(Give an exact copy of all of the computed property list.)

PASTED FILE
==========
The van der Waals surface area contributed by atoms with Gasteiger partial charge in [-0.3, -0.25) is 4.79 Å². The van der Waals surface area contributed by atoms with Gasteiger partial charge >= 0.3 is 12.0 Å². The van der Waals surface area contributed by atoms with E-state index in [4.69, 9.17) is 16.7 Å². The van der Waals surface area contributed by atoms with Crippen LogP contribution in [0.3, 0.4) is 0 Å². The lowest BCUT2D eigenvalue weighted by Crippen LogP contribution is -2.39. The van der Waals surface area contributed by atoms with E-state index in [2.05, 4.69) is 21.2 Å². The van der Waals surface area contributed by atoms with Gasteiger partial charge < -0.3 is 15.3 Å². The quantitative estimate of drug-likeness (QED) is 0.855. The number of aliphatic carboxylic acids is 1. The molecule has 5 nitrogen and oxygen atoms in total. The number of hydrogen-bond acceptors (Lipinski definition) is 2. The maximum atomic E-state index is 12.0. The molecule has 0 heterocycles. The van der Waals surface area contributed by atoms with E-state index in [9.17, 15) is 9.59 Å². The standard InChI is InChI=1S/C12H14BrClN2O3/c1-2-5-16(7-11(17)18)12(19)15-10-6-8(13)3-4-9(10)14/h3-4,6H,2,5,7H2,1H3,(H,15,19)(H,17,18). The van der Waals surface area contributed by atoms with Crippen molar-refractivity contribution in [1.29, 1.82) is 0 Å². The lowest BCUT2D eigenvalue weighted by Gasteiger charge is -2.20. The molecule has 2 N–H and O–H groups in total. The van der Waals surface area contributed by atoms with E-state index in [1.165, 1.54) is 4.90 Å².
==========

The van der Waals surface area contributed by atoms with Gasteiger partial charge in [-0.3, -0.25) is 4.79 Å². The van der Waals surface area contributed by atoms with Gasteiger partial charge >= 0.3 is 12.0 Å². The van der Waals surface area contributed by atoms with E-state index in [4.69, 9.17) is 16.7 Å². The van der Waals surface area contributed by atoms with Crippen LogP contribution in [0.3, 0.4) is 0 Å². The lowest BCUT2D eigenvalue weighted by Crippen LogP contribution is -2.39. The van der Waals surface area contributed by atoms with E-state index in [2.05, 4.69) is 21.2 Å². The van der Waals surface area contributed by atoms with Gasteiger partial charge < -0.3 is 15.3 Å². The quantitative estimate of drug-likeness (QED) is 0.855. The number of aliphatic carboxylic acids is 1. The molecule has 5 nitrogen and oxygen atoms in total. The number of hydrogen-bond acceptors (Lipinski definition) is 2. The maximum atomic E-state index is 12.0. The molecule has 0 heterocycles. The van der Waals surface area contributed by atoms with E-state index in [9.17, 15) is 9.59 Å². The standard InChI is InChI=1S/C12H14BrClN2O3/c1-2-5-16(7-11(17)18)12(19)15-10-6-8(13)3-4-9(10)14/h3-4,6H,2,5,7H2,1H3,(H,15,19)(H,17,18). The van der Waals surface area contributed by atoms with Crippen molar-refractivity contribution in [1.29, 1.82) is 0 Å². The lowest BCUT2D eigenvalue weighted by Gasteiger charge is -2.20. The molecule has 2 N–H and O–H groups in total. The van der Waals surface area contributed by atoms with E-state index in [1.165, 1.54) is 4.90 Å².